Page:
Kern County students excel at virtual county science fair
It was another year of last-minute adjustments for local students competing in this year’s Kern County Science Fair.
Thousands of students spent months preparing to compete in the Kern County Science Fair, in-person this year. About 360 of those students in the fourth through 12th grades, moved on to the next phase of competition eagerly looking forward to what they thought would be an in-person county science fair, only to present their projects virtually.
Disappointing yes, but coordinators see it as a learning experience for all.
“Things in the working world change at the last minute,” said Matt Kedzierski, Aera data scientist, science fair judge, and past president of the Kern County Science Foundation. “Learning to present material in person, and online in a way that others can understand and follow is experience they will need in the future as workplaces continue to adopt to remote- or hybrid-work environments.”
Kedzierski said students did exceptionally well adjusting to the changes. Stockdale High School sophomore Harjaisal Brar and senior Alor Sahoo will represent Kern County in the Regeneron International Science and Engineering Fair in Atlanta, Georgia in May. Brar’s project took the first-place award in the biomedical engineering category, and Sahoo’s project took the top spot in the chemistry category.
Sahoo’s project also received the Aera award, which comes with a $2,000 scholarship from Aera Energy. Sahoo’s “green chemistry” project uses the detergent (TPGS-750-M) to “optimize a specific chemical reaction to isoxazolines, a class of industrially important chemicals.” He was able to reduce the amount of waste produced by using that detergent over traditional solvents.
“Even though it was online, one thing I always love about the science fair is being able to share my cumulative efforts with the judges and others and celebrating all of the progress we’ve made,” Sahoo said of his experience. “I also found the questions asked to be thought-provoking.”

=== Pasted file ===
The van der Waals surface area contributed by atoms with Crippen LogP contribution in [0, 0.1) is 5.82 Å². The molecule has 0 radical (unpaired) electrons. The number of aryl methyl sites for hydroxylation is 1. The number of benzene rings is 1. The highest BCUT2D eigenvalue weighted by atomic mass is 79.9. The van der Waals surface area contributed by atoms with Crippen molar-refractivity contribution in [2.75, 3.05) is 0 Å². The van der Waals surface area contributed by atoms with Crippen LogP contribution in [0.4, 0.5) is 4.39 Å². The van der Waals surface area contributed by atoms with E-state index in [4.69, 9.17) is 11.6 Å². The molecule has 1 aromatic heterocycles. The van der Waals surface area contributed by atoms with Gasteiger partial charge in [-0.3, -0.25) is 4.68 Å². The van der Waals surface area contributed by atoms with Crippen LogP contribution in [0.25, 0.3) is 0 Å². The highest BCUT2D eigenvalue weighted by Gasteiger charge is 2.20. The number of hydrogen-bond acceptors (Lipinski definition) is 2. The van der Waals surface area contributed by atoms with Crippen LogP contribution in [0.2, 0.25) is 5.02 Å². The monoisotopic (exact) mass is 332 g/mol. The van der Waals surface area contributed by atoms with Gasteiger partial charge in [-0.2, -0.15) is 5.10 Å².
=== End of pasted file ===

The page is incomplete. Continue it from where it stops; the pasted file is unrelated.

Nearly 30 Aera Energy employees pitched in to help judge multiple rounds of the virtual competitions. Aera also sponsored awards that went to this year’s top-performing schools — Ridgeview and Stockdale high schools, and St. Francis Parish School.
“It’s important for us as judges to continue helping these students along in their journey and make them feel good about their projects. Hopefully next year we will be back to an in-person science fair,” Kedzierski said, adding that participation is still down for the event that typically draws 600 students.
Sahoo will be making an important decision on where to go to college over the next few months after receiving acceptance letters from multiple universities. He plans to major in chemistry or chemical engineering. He loves chemistry, computer science, and creative writing — and what he calls the intersection of all three.
Peter Ashton, vice president of technical at Aera Energy, closed out the event by sharing the importance of science fairs, and how skills developed through the projects can help students in the long run.
“Like you all have done with your projects, we consider problems or questions and apply scientific processes to find answers or solutions to learn more about the world through science, technology, engineering and math,” Ashton told the students. “We apply our STEM knowledge to what we do every day, as we work hard to produce the energy to fuel the needs of California now in our everyday lives, and in the future.”